Abstract: There are two main areas of interest upon which this study is based. The first of these is the effect of environment upon an individual's experience of a piece of music, in particular through vision. To illustrate this, I recently retrieved a perfect example of this phenomenon from a fellow student. He told me of a drive he recently made at night from Coventry to London on which he was listening to a particular song which he had heard numerous times previously and did not find particularly emotive of late. However, he told me of how a dramatic section change within the song coincided with the lights on a lorry, motionless in a lay-by, coming on all at once, sending shivers down his spine. These two events on their own have little emotive force, but put together they clearly had a profound effect on this individual. The second area of interest is to do with the relationship between music and colours. Finnish composer Jean Sibelius had a form of synesthesia which caused him to see musical notes as colours. Synesthesia is described as a rare neurological condition which causes different sensory perceptions to become coupled and confused. However, it is not rare for people to be affected differently by a song based on the shades of their surroundings. Certain pieces of music affect me more profoundly at twilight for example, when shades of white grey are in abundance. The affects of visual perception on musical experience is of particular interest to the music video industry. The idea behind music videos if to enhance the listener's experience by providing synchronised images relating to a specific song. This principle works both ways, however, with music being used significantly in the film industry to enhance the viewer's experience of certain scenes or moments. Stave notation is the extremely familiar method for modelling pieces of music and is used by musicians to map symbols to notes. 'With four simple letters I can refer to a composer who hasn't existed for more than 200 years - not to a set-theoretic model of him, but to his very heart and soul'. This notation can be likened to a set of instructions on how to build the Cutty Sark. One may read them and get a vague picture of what the ship may be like but observing the finished product is an entirely different, and presumably far more emotive, experience. This study is therefore geared towards examining the affects of other sensory perceptions (as opposed to hearing), but particularly vision, on an individual's experience of a piece of music. The focus will largely be around the affects of modelling a song in colours but using different methods to do so. For example, one method may be to assign a colour system to individual notes and display the song as a series of colours relating to the dominant melody while the song is playing. I am also interested in the relevance of the choice of dependency between the music and colours, and how these dependencies may have different affects with different people.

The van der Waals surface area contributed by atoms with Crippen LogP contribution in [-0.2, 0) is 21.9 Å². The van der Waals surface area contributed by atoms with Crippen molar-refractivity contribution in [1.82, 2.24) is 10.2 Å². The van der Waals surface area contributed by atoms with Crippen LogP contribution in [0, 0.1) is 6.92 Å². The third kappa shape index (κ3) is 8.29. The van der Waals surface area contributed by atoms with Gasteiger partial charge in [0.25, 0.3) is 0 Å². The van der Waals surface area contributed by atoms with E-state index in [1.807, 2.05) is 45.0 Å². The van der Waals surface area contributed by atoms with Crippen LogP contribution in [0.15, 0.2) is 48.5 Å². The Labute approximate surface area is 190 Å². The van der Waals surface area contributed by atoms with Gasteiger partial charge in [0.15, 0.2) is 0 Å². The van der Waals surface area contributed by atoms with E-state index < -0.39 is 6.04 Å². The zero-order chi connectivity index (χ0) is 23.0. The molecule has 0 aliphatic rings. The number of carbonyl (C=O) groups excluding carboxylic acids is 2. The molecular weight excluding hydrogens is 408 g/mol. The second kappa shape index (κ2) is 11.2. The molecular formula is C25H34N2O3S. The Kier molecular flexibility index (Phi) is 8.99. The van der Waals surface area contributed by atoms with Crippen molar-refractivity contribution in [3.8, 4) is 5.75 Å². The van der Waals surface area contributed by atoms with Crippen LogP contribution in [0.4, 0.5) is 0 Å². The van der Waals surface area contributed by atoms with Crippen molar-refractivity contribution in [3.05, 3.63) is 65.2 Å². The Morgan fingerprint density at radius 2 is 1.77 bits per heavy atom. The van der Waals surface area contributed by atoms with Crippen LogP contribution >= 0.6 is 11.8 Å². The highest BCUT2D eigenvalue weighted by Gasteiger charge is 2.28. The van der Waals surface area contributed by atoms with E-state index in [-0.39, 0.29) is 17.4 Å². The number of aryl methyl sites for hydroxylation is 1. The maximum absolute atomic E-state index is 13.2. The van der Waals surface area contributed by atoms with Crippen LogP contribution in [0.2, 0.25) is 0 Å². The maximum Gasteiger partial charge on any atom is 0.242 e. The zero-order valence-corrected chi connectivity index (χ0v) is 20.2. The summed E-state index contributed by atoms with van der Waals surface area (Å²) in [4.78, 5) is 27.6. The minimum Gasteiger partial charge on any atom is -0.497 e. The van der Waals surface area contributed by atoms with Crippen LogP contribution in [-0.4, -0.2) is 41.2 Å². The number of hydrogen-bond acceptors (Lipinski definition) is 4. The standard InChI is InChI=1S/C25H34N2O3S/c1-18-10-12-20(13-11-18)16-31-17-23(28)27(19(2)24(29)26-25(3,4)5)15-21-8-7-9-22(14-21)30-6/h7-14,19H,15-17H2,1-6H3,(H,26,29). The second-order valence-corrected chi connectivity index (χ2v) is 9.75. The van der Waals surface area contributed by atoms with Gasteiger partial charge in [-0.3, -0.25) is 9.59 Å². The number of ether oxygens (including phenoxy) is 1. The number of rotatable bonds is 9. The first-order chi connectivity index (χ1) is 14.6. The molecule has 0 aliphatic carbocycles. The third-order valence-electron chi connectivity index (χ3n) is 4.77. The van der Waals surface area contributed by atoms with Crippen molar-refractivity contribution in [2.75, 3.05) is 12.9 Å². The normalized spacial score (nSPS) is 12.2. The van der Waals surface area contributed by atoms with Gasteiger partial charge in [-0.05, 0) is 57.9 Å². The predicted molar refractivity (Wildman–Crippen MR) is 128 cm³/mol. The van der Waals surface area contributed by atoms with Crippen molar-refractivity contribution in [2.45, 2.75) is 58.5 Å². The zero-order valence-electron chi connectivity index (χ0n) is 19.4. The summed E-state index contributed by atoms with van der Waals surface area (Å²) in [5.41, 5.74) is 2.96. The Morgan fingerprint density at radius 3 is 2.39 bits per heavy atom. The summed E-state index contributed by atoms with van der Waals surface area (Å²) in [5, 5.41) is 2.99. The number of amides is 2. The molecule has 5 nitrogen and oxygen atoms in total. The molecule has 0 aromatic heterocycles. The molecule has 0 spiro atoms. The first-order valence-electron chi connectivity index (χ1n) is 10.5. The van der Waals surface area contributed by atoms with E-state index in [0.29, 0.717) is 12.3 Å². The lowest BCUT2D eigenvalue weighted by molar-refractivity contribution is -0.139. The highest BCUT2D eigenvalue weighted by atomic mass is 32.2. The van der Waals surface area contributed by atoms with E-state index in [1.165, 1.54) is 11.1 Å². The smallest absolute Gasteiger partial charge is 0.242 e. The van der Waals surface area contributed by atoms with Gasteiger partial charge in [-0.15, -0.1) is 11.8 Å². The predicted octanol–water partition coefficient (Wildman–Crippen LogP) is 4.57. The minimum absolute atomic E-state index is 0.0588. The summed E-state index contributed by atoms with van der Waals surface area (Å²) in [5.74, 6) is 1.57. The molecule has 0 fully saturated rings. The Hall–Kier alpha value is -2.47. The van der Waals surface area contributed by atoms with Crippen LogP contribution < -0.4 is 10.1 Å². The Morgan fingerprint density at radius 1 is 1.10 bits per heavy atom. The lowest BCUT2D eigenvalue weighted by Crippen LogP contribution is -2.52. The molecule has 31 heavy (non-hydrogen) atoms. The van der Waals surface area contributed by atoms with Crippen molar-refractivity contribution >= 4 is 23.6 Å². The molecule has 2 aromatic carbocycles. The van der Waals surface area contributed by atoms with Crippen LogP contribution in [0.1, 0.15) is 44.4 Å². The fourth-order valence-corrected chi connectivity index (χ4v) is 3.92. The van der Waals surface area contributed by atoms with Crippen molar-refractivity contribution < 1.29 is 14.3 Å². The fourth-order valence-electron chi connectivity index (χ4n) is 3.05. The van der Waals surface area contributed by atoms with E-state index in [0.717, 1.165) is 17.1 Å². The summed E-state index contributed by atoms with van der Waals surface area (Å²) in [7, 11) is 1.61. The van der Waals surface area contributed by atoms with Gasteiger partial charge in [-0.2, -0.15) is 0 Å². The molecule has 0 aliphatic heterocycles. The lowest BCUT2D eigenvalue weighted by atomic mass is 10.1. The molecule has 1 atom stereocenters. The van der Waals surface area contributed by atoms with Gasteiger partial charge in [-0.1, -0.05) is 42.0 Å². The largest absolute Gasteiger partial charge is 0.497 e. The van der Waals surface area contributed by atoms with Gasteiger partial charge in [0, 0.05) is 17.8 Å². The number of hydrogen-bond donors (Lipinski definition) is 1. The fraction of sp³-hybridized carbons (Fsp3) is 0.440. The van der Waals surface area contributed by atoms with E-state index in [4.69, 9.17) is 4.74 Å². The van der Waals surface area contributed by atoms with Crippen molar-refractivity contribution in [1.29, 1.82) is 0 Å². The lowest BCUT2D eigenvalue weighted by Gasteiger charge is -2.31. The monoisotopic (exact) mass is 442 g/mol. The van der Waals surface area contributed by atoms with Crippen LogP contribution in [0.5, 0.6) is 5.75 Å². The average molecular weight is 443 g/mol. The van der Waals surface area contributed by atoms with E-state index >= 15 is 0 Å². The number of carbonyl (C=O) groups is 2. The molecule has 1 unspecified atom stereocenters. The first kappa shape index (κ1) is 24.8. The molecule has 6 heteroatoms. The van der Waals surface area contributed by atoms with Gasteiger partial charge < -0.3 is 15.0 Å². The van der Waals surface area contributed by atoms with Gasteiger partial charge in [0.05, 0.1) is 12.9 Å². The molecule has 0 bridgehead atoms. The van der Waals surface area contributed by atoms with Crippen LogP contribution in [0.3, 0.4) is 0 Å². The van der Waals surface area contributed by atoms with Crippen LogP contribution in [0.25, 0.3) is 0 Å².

Model description: The model I am proposing is similar to that of a common visualisation found in application such as Windows Media Player but will be more tailored to the experiences of the observer. The model will most likely be based on "Erlkonig" by Franz Schubert in order to build on previous work. I propose two ways in which to model a song. The first of these is to have one colourscape that refers to the dominant melody in the song at any given time. This may not refer to a single instrument, since emphasis often alters during the progress of a song, during solo sections for example. My general assumption is that listeners pick out certain melodies in songs in a similar way to the extraction of voices described by the cocktail party effect. However, the emphasis that listeners place on melodies may be completely different from person to person. This is another area for investigation. The visualisation for this method will be a screen of colour that smoothly changes based on whatever the dominant melody is doing. The second method is to separate the parts of the song that are easily distinguishable and display them in different parts of the screen. In the case of Erlkonig, this will most likely be the different hands of the piano and the vocals. These will have separate colourscapes similar to that described above. It may be interesting to see how the affect of these separate visualisations have on the observer. For example, one person may normally listen carefully to the vocals of a song, but if they focus on the visualisation of the left hand of the piano, they may be more likely to pick out this part of the melody.